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Faraday School kidnapping

From Wikipedia, the free encyclopedia

The Faraday School kidnapping occurred on 6 October 1972 at a one-teacher school in the rural town of Faraday in Victoria, Australia, where two plasterers, Edwin John Eastwood and Robert Clyde Boland, kidnapped six female pupils and their teacher for a $1,000,000 ransom. The Victorian government claimed it would pay the ransom. The victims escaped and the criminals were captured, tried and convicted. Eastwood escaped and later kidnapped a teacher and nine pupils. He was again captured, convicted and sentenced. While in prison, Eastwood strangled convicted rapist Glen Davies in what was ruled self-defence. He was eventually released, having served his sentence.


Eastwood and Boland entered the school armed with a sawn-off shotgun at about 3:00 p.m., and forced the teacher, 20-year-old Mary Gibbs, and her six pupils (girls aged between 5 and 10) into a red delivery van, leaving a note at the school threatening to kill all of the hostages unless a $1,000,000 cash ransom was paid. They drove off into a remote area in the bush.

That evening, the premier of Victoria, Dick Hamer, announced that the State Government was prepared to pay the ransom. The Victorian education minister and future premier, Lindsay Thompson, was driven to the scene by Assistant Commissioner W. D. (Bill) Crowley masquerading as the minister's driver and armed with a trousered derringer pistol. Future Chief Commissioner S. I. (Mick) Miller was concealed under a blanket in the rear of the car with a high-powered rifle. Thompson waited to personally deliver the ransom, but it was never collected. In the early hours of the next morning, the kidnappers told Gibbs they were going to collect the ransom and left her and the pupils.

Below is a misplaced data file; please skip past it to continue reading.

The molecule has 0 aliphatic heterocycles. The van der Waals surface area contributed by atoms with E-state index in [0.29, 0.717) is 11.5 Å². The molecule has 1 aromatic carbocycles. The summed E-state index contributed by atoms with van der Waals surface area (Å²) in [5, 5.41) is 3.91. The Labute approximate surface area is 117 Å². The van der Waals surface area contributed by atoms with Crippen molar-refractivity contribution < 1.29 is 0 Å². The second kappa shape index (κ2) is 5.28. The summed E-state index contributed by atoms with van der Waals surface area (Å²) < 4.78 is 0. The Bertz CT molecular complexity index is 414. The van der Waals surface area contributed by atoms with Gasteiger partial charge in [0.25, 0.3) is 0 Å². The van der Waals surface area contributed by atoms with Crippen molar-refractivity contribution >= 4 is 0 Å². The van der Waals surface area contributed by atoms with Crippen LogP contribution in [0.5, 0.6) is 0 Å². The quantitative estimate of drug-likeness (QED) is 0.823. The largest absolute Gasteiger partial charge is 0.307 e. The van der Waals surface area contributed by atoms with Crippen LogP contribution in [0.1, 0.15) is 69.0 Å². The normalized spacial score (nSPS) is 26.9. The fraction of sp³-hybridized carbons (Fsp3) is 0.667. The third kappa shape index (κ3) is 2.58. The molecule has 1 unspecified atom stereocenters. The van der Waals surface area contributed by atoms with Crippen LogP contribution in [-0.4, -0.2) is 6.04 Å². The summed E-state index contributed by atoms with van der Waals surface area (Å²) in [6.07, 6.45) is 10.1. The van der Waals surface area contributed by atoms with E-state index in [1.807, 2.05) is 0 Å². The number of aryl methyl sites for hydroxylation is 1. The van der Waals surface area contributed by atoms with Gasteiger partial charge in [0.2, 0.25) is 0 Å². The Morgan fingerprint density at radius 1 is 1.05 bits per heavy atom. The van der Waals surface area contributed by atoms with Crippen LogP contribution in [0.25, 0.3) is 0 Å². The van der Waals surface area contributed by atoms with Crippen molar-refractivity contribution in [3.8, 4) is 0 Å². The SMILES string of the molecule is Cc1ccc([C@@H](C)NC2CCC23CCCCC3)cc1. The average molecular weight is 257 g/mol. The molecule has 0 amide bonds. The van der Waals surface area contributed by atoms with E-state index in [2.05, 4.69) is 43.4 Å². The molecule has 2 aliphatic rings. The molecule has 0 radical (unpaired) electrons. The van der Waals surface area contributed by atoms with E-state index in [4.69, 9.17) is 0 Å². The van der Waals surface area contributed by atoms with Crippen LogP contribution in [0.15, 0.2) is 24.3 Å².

When they were gone, Gibbs managed to kick the door panel out with her heavy, platform-heeled leather boots and escape with the children in the dark, finding help a few kilometres away. Eastwood and Boland were captured by heavily armed Victoria Police officers after an extensive manhunt.


Eastwood pleaded guilty to seven counts of kidnapping in December 1972 and was sentenced to fifteen years' imprisonment with a non-parole period of ten years; three armed robbery charges against him were taken into consideration in exchange for evidence against Boland.

Boland was convicted by a jury in March 1974 after three trials and was sentenced to seventeen years' imprisonment with a non-parole period of twelve years, although Eastwood has maintained that Boland was innocent and that the real co-kidnapper was an ex-convict that Thomson spoke to at Woodend, who had been detained at the scene but later released.[1]

On 22 January 1973 Mary Gibbs was awarded a George Medal for her bravery.[2]

Eastwood's escape and second kidnapping